My amendment would add to the definition of terrorism that we would also recognize an act of torture to be something for which Canadians could seek redress overseas. It would apply to the case of someone like Mahar Arar. He was taken, in violation of all that is decent and in violation of all rule of law, not in recognition of his Canadian citizenship at all, and subjected to torture. He too would have redress to these civil remedies.

Since I have the opportunity to speak to the bill, as the hon. member from the official opposition has done, let me also speak to the broader problem. In the view of every criminologist, expert, academic who appeared before the justice committee and who commented on this through the media and in learned articles and so on, no one who has an experience of mandatory minimums believes they work. They do not believe they will reduce crime. They believe they will drive up the cost of our system and impose on the provinces. As has been so well pointed out by the provincial justice minister for the province of Quebec, there could be untold billions of dollars in the cost of new prisons.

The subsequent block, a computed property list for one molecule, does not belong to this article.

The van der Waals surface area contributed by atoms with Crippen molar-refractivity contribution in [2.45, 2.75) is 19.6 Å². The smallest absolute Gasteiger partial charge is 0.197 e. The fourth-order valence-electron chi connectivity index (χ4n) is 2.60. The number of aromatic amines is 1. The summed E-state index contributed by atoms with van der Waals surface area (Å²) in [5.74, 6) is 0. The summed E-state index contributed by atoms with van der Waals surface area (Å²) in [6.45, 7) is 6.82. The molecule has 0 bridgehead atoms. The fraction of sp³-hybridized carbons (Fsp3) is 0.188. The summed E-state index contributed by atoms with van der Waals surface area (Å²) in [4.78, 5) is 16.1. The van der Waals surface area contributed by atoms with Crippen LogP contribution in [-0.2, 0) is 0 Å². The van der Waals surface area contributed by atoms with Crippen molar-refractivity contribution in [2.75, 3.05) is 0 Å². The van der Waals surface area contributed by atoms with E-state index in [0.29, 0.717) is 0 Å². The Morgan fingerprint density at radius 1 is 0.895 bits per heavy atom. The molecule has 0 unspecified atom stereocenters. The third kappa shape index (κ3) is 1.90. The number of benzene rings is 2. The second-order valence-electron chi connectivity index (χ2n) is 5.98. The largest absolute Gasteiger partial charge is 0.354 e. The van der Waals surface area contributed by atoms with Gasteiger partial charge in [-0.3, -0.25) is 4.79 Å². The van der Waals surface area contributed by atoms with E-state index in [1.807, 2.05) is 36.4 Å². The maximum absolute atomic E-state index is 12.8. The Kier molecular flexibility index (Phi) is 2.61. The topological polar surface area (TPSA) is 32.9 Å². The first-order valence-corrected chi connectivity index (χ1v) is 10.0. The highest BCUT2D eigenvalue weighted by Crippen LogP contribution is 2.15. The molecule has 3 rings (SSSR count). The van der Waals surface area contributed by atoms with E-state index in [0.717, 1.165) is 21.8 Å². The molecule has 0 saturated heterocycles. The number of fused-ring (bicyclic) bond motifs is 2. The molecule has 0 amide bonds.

We already have overcrowded prisons. To crowd them further will impose other problems. The state of California needed a court order to release prisoners because the overcrowding constituted cruel and unusual punishment in violation of its bill of rights. We do not want that situation in Canada.

I want to raise a very specific point that did not come up in committee. I believe it is very important for all Canadians to recognize that every member of the House of Commons favours law-abiding citizens. Every member of the House of Commons wants to do better than the bill does in supporting victims of crime.

However, the legislation will not deliver safer streets. I cannot say that forcefully enough. One of the aspects of this, which I do not think has received adequate attention, comes from the experience in the United States, when the Americans removed judicial discretion with mandatory minimums and gave power in the hands of prosecutors to exact plea bargains.